By Michael Hughes
When I was a young engineer in 1994, I began an effort to combine a technology I learned during my Air Force career with a technology that was beginning to take hold in the marketplace. The one I learned about in the Air Force was called global positioning system (GPS) and the other was cellular telephones.
My intent in combining these technologies was to be able to calculate the position of a mobile asset and know that location information back at my office. It all seems simple today, but at that time there was the challenge of sending data over cellular audio channels and developing mapping software complete with the added challenge of making map data from USGS TIGER files.
Here we are in 2018 and approaching the 25th anniversary of that effort, and there are a few of us in this industry that were around in those early days. That GPS vehicle tracking is even an industry came as a surprise to me and many of my contemporaries, but it is an industry and very different than it was in its infancy.
When GPS vehicle tracking technology first appeared, there was much excitement about being able to know where vehicles were located. The utility industry was an early adopter of this technology, given the many vehicles that are used to provide electric, gas, telephone and cable services around the United States. In the beginning, it was enough to know where the vehicles were, and the “dots on a map” displays provided the office with better visibility of field operations.
Dots on the map displays sufficed for a time, but the community wanted more from the GPS systems they were adopting. Event reporting came into being and historical databases on the back-end enabled reporting and analysis functions that increased the ROI of the GPS technology. GPS capable devices for the vehicles evolved as well, offering mobile modem capabilities that turn work trucks into offices. Cellular data technology morphed from the modulation of audio circuits with data through various control channel packet technologies and into the digital packet technologies that we’ve come to know as 2G, 3G and 4G.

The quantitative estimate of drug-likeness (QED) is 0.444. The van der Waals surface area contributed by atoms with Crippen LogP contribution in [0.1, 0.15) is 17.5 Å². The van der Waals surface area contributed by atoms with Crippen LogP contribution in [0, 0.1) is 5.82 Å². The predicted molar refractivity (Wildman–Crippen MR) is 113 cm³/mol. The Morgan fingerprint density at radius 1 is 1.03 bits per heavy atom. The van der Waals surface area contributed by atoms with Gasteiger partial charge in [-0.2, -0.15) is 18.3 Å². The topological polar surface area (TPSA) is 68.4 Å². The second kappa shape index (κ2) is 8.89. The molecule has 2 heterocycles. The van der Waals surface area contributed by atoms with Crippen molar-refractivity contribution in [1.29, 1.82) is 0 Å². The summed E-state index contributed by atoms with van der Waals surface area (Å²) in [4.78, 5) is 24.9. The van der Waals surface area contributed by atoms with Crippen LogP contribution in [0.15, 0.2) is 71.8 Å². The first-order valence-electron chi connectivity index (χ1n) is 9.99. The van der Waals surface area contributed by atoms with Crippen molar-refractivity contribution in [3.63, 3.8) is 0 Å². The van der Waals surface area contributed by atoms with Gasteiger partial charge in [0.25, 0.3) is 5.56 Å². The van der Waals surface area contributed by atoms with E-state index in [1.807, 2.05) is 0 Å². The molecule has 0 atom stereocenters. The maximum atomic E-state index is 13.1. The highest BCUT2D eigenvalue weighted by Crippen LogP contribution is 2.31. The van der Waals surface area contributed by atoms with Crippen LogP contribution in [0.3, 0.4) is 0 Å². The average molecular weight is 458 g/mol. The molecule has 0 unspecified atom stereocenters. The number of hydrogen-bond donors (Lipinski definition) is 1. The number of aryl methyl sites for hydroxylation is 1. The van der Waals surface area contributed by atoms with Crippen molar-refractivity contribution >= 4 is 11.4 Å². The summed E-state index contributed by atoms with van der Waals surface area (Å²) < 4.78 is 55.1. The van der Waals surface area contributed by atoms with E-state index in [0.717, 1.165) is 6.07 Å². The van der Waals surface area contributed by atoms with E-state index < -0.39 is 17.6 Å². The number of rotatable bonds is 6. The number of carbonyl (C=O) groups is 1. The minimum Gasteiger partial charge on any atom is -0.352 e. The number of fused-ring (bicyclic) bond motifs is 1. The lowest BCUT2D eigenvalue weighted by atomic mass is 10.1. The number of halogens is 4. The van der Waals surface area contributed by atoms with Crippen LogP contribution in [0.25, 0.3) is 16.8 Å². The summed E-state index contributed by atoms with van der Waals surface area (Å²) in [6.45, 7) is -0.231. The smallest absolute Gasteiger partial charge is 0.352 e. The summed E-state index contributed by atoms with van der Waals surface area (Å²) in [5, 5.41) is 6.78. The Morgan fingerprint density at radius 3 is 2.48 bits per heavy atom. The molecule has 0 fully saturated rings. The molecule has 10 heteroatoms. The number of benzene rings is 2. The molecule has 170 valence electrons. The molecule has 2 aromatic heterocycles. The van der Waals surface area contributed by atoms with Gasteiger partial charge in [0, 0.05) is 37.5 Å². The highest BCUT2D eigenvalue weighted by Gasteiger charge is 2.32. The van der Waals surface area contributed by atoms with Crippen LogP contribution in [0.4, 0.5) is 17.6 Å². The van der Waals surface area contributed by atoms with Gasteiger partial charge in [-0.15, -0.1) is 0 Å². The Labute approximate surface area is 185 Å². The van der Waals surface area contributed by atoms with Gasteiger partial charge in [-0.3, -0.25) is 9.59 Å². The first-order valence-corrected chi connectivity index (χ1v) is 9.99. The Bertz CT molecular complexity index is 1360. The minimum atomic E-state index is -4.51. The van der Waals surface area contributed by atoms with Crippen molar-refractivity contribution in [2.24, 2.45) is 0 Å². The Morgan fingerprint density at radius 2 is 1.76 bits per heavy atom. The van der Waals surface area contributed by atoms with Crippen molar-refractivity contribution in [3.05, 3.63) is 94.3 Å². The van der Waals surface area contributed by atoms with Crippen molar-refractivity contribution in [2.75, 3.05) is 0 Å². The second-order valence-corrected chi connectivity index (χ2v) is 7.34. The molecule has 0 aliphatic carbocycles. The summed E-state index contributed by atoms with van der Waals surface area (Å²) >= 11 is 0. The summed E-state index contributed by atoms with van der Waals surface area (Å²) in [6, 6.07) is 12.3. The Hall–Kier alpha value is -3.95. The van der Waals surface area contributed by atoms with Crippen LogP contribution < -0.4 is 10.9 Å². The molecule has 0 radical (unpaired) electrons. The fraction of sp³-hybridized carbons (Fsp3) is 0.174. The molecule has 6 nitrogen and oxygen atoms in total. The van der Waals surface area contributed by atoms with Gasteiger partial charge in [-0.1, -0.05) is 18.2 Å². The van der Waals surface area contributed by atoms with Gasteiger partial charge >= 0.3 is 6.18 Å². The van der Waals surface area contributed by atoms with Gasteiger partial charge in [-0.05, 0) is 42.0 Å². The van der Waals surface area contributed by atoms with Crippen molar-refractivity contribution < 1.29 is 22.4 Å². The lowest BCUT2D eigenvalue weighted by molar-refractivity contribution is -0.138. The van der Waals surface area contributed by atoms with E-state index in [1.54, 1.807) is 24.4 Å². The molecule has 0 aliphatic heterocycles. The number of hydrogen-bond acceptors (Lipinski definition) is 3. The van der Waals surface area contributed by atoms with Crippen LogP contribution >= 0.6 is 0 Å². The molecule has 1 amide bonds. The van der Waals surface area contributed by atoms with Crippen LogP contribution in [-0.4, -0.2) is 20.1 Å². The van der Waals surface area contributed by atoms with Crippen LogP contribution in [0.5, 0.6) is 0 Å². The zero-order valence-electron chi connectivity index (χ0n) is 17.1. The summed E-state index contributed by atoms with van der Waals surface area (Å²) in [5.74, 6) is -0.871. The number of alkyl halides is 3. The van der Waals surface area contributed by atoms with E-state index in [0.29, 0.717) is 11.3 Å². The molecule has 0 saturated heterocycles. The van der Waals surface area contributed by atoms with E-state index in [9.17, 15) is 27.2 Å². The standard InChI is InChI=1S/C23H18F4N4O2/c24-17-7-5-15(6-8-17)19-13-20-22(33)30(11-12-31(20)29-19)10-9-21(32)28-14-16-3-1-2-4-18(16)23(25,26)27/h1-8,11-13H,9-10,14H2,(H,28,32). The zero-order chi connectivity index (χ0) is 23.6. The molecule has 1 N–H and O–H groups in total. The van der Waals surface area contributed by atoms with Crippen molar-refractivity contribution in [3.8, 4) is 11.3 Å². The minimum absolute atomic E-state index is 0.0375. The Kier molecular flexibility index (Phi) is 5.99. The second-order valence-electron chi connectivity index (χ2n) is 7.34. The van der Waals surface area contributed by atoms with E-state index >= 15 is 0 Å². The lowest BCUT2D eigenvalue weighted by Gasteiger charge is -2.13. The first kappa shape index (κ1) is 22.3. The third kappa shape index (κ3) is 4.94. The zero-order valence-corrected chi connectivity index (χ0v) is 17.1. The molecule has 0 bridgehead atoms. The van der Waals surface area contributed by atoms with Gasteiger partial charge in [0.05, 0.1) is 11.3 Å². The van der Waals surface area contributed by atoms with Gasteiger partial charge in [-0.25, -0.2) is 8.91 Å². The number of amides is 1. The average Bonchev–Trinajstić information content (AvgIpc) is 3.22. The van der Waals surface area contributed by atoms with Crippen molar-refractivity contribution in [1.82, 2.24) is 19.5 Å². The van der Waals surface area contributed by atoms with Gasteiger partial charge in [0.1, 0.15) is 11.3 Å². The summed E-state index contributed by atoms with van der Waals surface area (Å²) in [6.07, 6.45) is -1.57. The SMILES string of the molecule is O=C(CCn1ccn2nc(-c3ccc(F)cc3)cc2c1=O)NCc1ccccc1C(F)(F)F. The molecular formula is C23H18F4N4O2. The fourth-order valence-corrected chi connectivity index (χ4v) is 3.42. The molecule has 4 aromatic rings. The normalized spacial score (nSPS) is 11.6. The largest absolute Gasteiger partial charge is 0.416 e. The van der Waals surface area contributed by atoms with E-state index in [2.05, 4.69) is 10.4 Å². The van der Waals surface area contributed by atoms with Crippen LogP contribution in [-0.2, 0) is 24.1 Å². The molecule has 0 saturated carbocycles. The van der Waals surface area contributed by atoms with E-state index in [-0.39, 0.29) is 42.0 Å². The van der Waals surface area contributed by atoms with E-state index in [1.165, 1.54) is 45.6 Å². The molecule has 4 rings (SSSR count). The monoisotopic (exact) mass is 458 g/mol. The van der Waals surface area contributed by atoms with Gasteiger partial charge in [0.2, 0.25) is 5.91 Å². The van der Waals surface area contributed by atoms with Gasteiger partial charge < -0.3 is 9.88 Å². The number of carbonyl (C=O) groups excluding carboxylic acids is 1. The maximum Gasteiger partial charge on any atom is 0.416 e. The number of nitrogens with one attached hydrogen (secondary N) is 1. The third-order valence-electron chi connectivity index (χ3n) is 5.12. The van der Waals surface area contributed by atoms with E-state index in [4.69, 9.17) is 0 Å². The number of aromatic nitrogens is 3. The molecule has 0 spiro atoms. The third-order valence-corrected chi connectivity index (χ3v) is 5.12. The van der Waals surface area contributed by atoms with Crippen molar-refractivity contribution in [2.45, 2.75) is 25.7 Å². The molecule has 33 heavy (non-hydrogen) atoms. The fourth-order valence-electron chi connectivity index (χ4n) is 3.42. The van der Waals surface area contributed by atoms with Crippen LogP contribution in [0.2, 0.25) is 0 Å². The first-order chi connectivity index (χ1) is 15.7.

The GPS vehicle tracking solutions of today are much different than the systems this industry was built on. The location data for a vehicle is no longer sufficient, in and of itself. Instead, it is one component of a larger mass of information coming from the vehicle that tells us so much more than the “where” that the first solutions provided. Today we know the who, what, when, why and how together with the where, and that information is of much value to the users of these systems.
Today, the GPS information is likely part of a flow of information from the vehicle that includes the location information, but it also likely contains information from the vehicle itself, such as fuel level, odometer reading and state of the check engine light. Sensor data, panic button and driver identification information is probably part of the package. All of this information is probably adjunct to things such as work order and job information, parts and supplies inventory data and, in many cases, driver and vehicle logbook information.
The design of systems in the beginning stressed compactness in data transmitted, and we strived to pack as much information into as few bytes as possible. Today’s systems are moving incredibly increased data payloads to and from the deployed mobile workforce.
GPS was initially a “show unto itself” technology. There was value in the GPS location data and it stood alone nicely. A reasonable and substantial ROI case existed in terms of both tangible and non-tangible benefit derived by those who used the technology, and the benefits became more substantial as the cost of the hardware and the cost of the data services declined over the course of time.